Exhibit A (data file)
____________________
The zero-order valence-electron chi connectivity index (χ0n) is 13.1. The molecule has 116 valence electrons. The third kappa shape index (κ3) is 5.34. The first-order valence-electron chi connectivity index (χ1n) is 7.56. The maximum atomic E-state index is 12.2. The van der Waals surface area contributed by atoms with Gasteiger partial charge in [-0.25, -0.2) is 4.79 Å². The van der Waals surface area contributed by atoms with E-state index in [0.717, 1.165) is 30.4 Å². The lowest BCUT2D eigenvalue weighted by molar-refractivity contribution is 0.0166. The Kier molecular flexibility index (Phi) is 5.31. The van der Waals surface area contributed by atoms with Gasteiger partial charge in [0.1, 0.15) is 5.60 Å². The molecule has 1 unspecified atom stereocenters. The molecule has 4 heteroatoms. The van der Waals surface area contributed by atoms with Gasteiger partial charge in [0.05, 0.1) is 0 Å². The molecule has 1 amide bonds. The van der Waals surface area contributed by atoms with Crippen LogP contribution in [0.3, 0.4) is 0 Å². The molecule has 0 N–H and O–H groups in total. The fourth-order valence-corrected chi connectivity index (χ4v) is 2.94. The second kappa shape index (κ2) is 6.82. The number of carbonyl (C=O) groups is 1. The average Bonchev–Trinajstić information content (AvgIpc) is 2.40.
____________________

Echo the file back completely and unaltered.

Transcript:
The zero-order valence-electron chi connectivity index (χ0n) is 13.1. The molecule has 116 valence electrons. The third kappa shape index (κ3) is 5.34. The first-order valence-electron chi connectivity index (χ1n) is 7.56. The maximum atomic E-state index is 12.2. The van der Waals surface area contributed by atoms with Gasteiger partial charge in [-0.25, -0.2) is 4.79 Å². The van der Waals surface area contributed by atoms with E-state index in [0.717, 1.165) is 30.4 Å². The lowest BCUT2D eigenvalue weighted by molar-refractivity contribution is 0.0166. The Kier molecular flexibility index (Phi) is 5.31. The van der Waals surface area contributed by atoms with Gasteiger partial charge in [0.1, 0.15) is 5.60 Å². The molecule has 1 unspecified atom stereocenters. The molecule has 4 heteroatoms. The van der Waals surface area contributed by atoms with Gasteiger partial charge in [0.05, 0.1) is 0 Å². The molecule has 1 amide bonds. The van der Waals surface area contributed by atoms with Crippen LogP contribution in [0.3, 0.4) is 0 Å². The molecule has 0 N–H and O–H groups in total. The fourth-order valence-corrected chi connectivity index (χ4v) is 2.94. The second kappa shape index (κ2) is 6.82. The number of carbonyl (C=O) groups is 1. The average Bonchev–Trinajstić information content (AvgIpc) is 2.40.